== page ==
Friday, June 24, 2011
The painting in this posting is actually a close-up of a larger painting. The materials converged in this painting through strokes, and shoves, pressure points, pourings and scrapings. And when they'd all gathered together at just the right time, they seemed to unite and accelerate themselves into something I had to call "Launch". What you see in the close up, could be construed, I suppose as the launching pad.
People often ask me about the process by which the paintings take shape. And while there are some common aspects of the creative process, not every work follows the same pattern of creation.
I am greatly inspired by those accumulated materials in the studio. I 'take a shine' to something and think, "Maybe I'll start out with this." Objects usually need to be supported in some way. I can't just stick it onto the canvas and expect the canvas to embrace it like a stranger at a family picnic. So I begin building my surface in relationship to the object or materials I start with.
This is where I stop to notice how art teaches us about life. The basic preparation of events, meetings, meals, games, or social gatherings all need the same approach. We just don't realize that we are in the creative process, when we're planning our Fourth of July barbecue. In that case, we set up the patio table(s), trim the garden, pull out the big platters that live normally on that shelf that's too high to reach. We pull out our biggest and best flag and hang it proudly from our house, and maybe even buy red, white, and blue cups and napkins. We prepare the "place". Set the scene.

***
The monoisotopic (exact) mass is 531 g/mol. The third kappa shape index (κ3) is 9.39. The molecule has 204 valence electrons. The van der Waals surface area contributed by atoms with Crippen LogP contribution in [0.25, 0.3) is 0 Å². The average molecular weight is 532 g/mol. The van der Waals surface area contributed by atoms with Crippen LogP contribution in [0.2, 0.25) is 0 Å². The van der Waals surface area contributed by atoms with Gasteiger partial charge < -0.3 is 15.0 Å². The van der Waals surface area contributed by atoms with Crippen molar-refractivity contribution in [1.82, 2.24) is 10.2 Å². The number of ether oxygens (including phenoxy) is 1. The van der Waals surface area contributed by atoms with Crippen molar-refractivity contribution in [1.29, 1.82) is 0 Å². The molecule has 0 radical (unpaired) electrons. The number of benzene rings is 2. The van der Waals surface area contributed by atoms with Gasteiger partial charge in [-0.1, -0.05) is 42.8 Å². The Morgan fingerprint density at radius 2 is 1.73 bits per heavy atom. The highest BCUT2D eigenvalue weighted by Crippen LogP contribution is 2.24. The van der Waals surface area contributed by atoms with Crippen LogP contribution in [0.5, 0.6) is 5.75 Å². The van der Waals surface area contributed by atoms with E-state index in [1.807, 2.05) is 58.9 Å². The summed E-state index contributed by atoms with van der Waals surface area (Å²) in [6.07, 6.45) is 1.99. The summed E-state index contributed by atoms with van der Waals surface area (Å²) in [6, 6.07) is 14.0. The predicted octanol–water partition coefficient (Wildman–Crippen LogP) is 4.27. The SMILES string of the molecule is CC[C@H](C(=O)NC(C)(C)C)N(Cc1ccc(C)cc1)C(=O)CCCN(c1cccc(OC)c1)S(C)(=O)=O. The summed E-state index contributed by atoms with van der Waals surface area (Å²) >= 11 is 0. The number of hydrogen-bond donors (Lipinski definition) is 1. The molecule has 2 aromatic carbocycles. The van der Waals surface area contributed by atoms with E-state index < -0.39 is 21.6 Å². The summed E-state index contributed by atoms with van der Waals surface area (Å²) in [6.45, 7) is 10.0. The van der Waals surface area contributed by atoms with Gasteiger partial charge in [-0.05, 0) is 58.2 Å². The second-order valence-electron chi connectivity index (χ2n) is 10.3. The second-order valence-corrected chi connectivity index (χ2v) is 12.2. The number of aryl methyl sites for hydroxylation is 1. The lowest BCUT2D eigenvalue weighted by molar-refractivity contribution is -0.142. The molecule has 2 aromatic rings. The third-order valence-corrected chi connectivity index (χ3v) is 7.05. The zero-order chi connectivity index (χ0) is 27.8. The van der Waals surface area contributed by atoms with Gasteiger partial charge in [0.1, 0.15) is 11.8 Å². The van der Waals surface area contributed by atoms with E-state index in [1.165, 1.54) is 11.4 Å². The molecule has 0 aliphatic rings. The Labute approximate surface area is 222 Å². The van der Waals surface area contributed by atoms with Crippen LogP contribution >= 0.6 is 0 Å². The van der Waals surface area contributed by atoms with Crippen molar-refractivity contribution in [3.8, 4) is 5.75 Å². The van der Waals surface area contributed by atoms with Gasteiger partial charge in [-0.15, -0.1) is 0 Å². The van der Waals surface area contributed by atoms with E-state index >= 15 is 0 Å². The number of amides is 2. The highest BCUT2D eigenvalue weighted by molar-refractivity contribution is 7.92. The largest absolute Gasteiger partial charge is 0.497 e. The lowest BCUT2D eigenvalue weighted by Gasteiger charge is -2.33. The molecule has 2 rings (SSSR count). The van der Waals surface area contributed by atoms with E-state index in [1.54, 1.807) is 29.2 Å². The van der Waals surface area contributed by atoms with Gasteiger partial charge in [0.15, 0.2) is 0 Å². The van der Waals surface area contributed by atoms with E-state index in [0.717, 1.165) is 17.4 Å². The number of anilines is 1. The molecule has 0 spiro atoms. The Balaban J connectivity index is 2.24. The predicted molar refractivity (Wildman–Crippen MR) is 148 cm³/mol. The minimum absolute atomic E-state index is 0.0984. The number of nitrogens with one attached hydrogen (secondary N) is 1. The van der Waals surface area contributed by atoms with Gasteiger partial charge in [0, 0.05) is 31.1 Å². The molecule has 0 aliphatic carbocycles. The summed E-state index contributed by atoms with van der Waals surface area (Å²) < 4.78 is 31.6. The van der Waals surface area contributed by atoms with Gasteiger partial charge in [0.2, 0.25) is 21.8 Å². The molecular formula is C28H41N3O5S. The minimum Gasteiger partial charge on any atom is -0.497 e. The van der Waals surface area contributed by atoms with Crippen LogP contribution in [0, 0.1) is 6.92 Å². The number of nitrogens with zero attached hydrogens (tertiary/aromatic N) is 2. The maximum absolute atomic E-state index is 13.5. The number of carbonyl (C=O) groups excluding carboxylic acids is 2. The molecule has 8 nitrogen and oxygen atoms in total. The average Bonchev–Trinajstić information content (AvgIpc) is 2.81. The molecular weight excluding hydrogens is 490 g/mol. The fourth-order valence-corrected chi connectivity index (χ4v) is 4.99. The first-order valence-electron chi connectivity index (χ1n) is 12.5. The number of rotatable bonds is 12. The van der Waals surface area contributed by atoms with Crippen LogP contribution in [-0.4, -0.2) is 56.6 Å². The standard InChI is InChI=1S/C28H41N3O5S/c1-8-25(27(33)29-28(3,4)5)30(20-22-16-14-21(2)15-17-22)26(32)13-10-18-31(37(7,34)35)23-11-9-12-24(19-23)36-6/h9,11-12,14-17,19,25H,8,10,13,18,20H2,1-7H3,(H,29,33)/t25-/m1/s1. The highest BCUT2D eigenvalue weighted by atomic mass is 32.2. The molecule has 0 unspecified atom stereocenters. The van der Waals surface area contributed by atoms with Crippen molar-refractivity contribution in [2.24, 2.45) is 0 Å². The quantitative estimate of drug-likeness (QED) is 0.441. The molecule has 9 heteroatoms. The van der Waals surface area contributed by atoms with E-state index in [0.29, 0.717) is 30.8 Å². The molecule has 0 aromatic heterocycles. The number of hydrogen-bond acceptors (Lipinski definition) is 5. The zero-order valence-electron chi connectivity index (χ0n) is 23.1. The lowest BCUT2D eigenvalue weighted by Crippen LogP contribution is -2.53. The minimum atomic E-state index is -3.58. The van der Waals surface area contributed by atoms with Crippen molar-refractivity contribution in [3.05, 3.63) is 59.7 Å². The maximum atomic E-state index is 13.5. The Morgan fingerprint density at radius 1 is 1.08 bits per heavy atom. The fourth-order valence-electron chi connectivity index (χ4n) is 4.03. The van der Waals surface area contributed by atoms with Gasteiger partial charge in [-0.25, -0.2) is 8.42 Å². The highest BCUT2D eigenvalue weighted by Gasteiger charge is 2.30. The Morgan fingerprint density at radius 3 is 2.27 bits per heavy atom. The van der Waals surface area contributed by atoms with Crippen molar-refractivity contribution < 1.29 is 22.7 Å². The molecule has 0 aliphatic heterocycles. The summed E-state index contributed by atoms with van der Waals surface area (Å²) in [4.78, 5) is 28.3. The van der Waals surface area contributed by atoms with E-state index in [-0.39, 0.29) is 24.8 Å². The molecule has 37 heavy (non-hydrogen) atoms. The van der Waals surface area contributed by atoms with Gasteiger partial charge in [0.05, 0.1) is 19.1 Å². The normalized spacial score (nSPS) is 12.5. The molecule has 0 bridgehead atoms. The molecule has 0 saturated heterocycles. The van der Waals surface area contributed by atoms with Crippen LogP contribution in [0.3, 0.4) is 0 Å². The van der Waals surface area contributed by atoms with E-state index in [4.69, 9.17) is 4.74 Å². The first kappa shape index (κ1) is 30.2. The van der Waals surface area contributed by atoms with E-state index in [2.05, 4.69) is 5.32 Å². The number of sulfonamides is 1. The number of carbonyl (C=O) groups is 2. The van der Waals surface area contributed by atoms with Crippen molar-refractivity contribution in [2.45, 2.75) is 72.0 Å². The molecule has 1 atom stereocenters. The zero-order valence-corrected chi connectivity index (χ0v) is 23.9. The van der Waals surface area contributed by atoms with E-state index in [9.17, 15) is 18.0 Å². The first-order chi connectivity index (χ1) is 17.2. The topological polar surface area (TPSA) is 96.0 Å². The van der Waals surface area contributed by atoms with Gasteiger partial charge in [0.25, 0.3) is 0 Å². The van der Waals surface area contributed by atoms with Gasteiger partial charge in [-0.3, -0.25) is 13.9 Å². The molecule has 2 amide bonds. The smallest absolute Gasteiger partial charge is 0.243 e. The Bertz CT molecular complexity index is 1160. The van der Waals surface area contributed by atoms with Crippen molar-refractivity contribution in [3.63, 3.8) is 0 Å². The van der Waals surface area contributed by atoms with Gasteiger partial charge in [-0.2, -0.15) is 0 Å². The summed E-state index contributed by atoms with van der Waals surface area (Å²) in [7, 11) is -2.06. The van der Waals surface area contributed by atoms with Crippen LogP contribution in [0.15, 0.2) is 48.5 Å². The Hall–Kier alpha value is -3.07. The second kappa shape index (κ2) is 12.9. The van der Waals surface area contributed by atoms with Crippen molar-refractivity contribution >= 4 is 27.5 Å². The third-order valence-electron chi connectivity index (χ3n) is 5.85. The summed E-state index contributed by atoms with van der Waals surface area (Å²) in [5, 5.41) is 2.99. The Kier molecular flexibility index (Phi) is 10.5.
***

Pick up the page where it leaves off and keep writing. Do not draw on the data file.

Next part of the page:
Recently I gave a webinar presentation regarding creativity in life and career building. One of my first points was to remind our participants that creativity is not something bequeathed to artists. Human beings have a creative instinct that is as keen as the fight or flight instinct. We are creating all the time. Every time you fix something that's broken instead of throwing it out, you are using your creative instinct. Start to pay attention. Check yourself. How many times in a day are you called on to solve a problem, find another way to do something, or figure out how to use a gadget, or substitute something for the usual tool.
Where artists have the advantage is this: we surrender more easily to not knowing. In fact, we love not knowing, because it means we can go on a creative hunting party. "I'll try this." "No, I'll try it this way." "Well, now I know two approaches that don't work, so I'll try this!" And the more we shove the elements around, the happier we get. We scowl. We bite our lower lip. We wipe our sweaty brow. We may even swear. But, damn, we're having a great time!
Many people think artists are the ones who know what to do with art materials, but the fact is, we're happiest when we don't know what we're doing. That's when every brush stroke yields a surprise. We watch the materials drip, holding our breath, involved in the suspenseful drama of art. And LIFE IS JUST LIKE THAT. If your life doesn't feel like that, either you're living a life of tedium, or you're not paying attention.
Here's a suggestion: why don't you go out and paint or sculpt, build or write your own launching pad!
Wednesday, June 8, 2011
Once a year East Bay artists come out from behind their easels and drawing boards to accompany their work in exhibition. This event is known as Open Studios. It is choreographed and presented by Pro Arts, a non-profit art advocacy program and gallery in downtown Oakland. This is my fifth year participating in the event, and it is always and exciting season.